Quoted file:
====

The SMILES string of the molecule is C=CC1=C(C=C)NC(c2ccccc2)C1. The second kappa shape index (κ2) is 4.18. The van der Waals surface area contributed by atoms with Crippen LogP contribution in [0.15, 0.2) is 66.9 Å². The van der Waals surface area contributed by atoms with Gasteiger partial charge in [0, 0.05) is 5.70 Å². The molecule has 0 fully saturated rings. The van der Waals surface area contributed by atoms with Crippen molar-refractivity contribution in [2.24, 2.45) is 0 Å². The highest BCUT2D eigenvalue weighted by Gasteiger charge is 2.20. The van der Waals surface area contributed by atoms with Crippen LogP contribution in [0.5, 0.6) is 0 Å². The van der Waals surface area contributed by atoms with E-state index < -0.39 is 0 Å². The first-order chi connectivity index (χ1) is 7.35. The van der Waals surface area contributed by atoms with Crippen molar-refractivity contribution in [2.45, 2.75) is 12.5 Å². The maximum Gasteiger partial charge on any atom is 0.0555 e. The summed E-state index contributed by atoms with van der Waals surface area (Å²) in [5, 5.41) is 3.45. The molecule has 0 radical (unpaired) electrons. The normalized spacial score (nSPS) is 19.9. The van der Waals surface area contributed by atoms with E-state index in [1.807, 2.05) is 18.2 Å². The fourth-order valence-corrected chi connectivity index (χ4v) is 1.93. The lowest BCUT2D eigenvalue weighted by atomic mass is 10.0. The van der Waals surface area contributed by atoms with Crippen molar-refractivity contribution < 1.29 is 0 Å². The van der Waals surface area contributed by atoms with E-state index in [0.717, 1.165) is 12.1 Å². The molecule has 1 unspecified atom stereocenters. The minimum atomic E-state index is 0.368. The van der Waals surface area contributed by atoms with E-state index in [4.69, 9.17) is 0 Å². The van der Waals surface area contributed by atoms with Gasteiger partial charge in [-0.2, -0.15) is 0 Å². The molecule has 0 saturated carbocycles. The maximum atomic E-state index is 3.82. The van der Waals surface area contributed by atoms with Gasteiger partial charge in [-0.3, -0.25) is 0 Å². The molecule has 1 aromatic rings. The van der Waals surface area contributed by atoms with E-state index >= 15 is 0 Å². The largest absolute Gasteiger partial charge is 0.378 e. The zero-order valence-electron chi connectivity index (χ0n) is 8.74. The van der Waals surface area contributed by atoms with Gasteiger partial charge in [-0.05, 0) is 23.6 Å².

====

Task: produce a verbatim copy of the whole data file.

The SMILES string of the molecule is C=CC1=C(C=C)NC(c2ccccc2)C1. The second kappa shape index (κ2) is 4.18. The van der Waals surface area contributed by atoms with Crippen LogP contribution in [0.15, 0.2) is 66.9 Å². The van der Waals surface area contributed by atoms with Gasteiger partial charge in [0, 0.05) is 5.70 Å². The molecule has 0 fully saturated rings. The van der Waals surface area contributed by atoms with Crippen molar-refractivity contribution in [2.24, 2.45) is 0 Å². The highest BCUT2D eigenvalue weighted by Gasteiger charge is 2.20. The van der Waals surface area contributed by atoms with Crippen LogP contribution in [0.5, 0.6) is 0 Å². The van der Waals surface area contributed by atoms with E-state index < -0.39 is 0 Å². The first-order chi connectivity index (χ1) is 7.35. The van der Waals surface area contributed by atoms with Crippen molar-refractivity contribution in [2.45, 2.75) is 12.5 Å². The maximum Gasteiger partial charge on any atom is 0.0555 e. The summed E-state index contributed by atoms with van der Waals surface area (Å²) in [5, 5.41) is 3.45. The molecule has 0 radical (unpaired) electrons. The normalized spacial score (nSPS) is 19.9. The van der Waals surface area contributed by atoms with E-state index in [1.807, 2.05) is 18.2 Å². The fourth-order valence-corrected chi connectivity index (χ4v) is 1.93. The lowest BCUT2D eigenvalue weighted by atomic mass is 10.0. The van der Waals surface area contributed by atoms with Crippen molar-refractivity contribution < 1.29 is 0 Å². The van der Waals surface area contributed by atoms with E-state index in [0.717, 1.165) is 12.1 Å². The molecule has 1 unspecified atom stereocenters. The minimum atomic E-state index is 0.368. The van der Waals surface area contributed by atoms with E-state index in [4.69, 9.17) is 0 Å². The van der Waals surface area contributed by atoms with Gasteiger partial charge in [-0.2, -0.15) is 0 Å². The molecule has 0 saturated carbocycles. The maximum atomic E-state index is 3.82. The van der Waals surface area contributed by atoms with Gasteiger partial charge in [-0.3, -0.25) is 0 Å². The molecule has 1 aromatic rings. The van der Waals surface area contributed by atoms with E-state index >= 15 is 0 Å². The largest absolute Gasteiger partial charge is 0.378 e. The zero-order valence-electron chi connectivity index (χ0n) is 8.74. The van der Waals surface area contributed by atoms with Gasteiger partial charge in [-0.05, 0) is 23.6 Å².